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Harnessing Yik Yak for Good: a Study of Students’ Anonymous Library Feedback
Journal of Web Librarianship (2016)
  • Mark Robison
  • Ruth S Connell
This study explores academic libraries’ potential uses of the mobile application Yik Yak, with particular focus on patrons’ anonymous feedback about library services and spaces. Over a 232-day period, the authors observed the Yik Yak feed for their university and recorded all yaks related to the library. A content analysis of the 249 library-related yaks found six distinct purposes that these library-related yaks served, from the perspective of the patron, that are of interest to the library: asking questions about library services; reporting problems with library spaces; reprimanding violations of and encouraging adherence to library policies; sharing compliments about library services; demonstrating need for improved library services; and discussing and offering feedback about library programs. This study reveals several opportunities for academic libraries to engage with Yik Yak in order to serve their patrons better, including providing virtual reference services, monitoring problems within the building, developing proactive approaches to policy enforcement, gathering honest and continuous feedback about the library’s strengths, and identifying opportunities to improve and expand services. Implications for practice are discussed.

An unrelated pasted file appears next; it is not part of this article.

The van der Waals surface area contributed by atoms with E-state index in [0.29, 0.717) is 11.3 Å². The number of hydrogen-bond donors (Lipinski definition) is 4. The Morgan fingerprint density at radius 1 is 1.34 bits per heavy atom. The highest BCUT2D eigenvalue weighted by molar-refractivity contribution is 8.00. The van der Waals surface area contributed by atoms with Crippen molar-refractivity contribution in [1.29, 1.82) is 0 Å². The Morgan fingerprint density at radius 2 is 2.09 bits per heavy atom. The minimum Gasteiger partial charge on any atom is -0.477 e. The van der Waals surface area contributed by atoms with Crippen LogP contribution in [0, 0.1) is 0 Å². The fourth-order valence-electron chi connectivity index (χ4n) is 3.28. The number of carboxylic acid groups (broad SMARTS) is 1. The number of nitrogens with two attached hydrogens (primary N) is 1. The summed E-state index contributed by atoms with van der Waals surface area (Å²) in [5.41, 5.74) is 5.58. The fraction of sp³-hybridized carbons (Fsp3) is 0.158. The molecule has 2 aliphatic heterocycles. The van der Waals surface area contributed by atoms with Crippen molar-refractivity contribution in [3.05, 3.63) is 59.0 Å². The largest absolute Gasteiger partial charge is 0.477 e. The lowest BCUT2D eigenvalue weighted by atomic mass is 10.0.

• Academic Libraries,
  • Anonymous,
  • Libraries,
  • Observation,
  • Social media,
  • University,
  • User Satisfaction,
  • Yik Yak
Publication Date
November, 2016
Publisher Statement
This is an Author's Original Manuscript of an Article submitted to the Journal of Web Librarianship available online at
Citation Information
Mark Robison and Ruth S Connell. "Harnessing Yik Yak for Good: a Study of Students’ Anonymous Library Feedback" Journal of Web Librarianship (2016) p. 1 - 21 ISSN: 1932-2909
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